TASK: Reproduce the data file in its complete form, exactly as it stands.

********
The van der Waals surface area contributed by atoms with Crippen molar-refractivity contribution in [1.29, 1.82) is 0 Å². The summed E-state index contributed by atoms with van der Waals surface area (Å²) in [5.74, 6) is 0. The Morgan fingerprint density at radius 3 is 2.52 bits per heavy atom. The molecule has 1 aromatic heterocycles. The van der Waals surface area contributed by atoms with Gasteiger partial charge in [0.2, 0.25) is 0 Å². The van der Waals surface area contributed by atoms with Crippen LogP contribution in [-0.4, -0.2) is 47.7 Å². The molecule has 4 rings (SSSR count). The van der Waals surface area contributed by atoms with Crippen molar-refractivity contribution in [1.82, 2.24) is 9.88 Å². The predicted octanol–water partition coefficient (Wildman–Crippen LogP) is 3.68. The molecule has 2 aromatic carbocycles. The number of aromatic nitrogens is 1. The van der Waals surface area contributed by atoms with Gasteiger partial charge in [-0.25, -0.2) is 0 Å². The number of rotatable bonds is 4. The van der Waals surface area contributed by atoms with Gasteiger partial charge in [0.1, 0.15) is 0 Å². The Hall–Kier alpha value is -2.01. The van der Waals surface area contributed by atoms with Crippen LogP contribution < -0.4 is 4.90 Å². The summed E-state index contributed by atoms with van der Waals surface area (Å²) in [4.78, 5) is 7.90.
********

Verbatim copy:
The van der Waals surface area contributed by atoms with Crippen molar-refractivity contribution in [1.29, 1.82) is 0 Å². The summed E-state index contributed by atoms with van der Waals surface area (Å²) in [5.74, 6) is 0. The Morgan fingerprint density at radius 3 is 2.52 bits per heavy atom. The molecule has 1 aromatic heterocycles. The van der Waals surface area contributed by atoms with Gasteiger partial charge in [0.2, 0.25) is 0 Å². The van der Waals surface area contributed by atoms with Crippen LogP contribution in [-0.4, -0.2) is 47.7 Å². The molecule has 4 rings (SSSR count). The van der Waals surface area contributed by atoms with Crippen molar-refractivity contribution in [1.82, 2.24) is 9.88 Å². The predicted octanol–water partition coefficient (Wildman–Crippen LogP) is 3.68. The molecule has 2 aromatic carbocycles. The number of aromatic nitrogens is 1. The van der Waals surface area contributed by atoms with Gasteiger partial charge in [-0.25, -0.2) is 0 Å². The number of rotatable bonds is 4. The van der Waals surface area contributed by atoms with Gasteiger partial charge in [0.1, 0.15) is 0 Å². The Hall–Kier alpha value is -2.01. The van der Waals surface area contributed by atoms with Crippen LogP contribution < -0.4 is 4.90 Å². The summed E-state index contributed by atoms with van der Waals surface area (Å²) in [4.78, 5) is 7.90.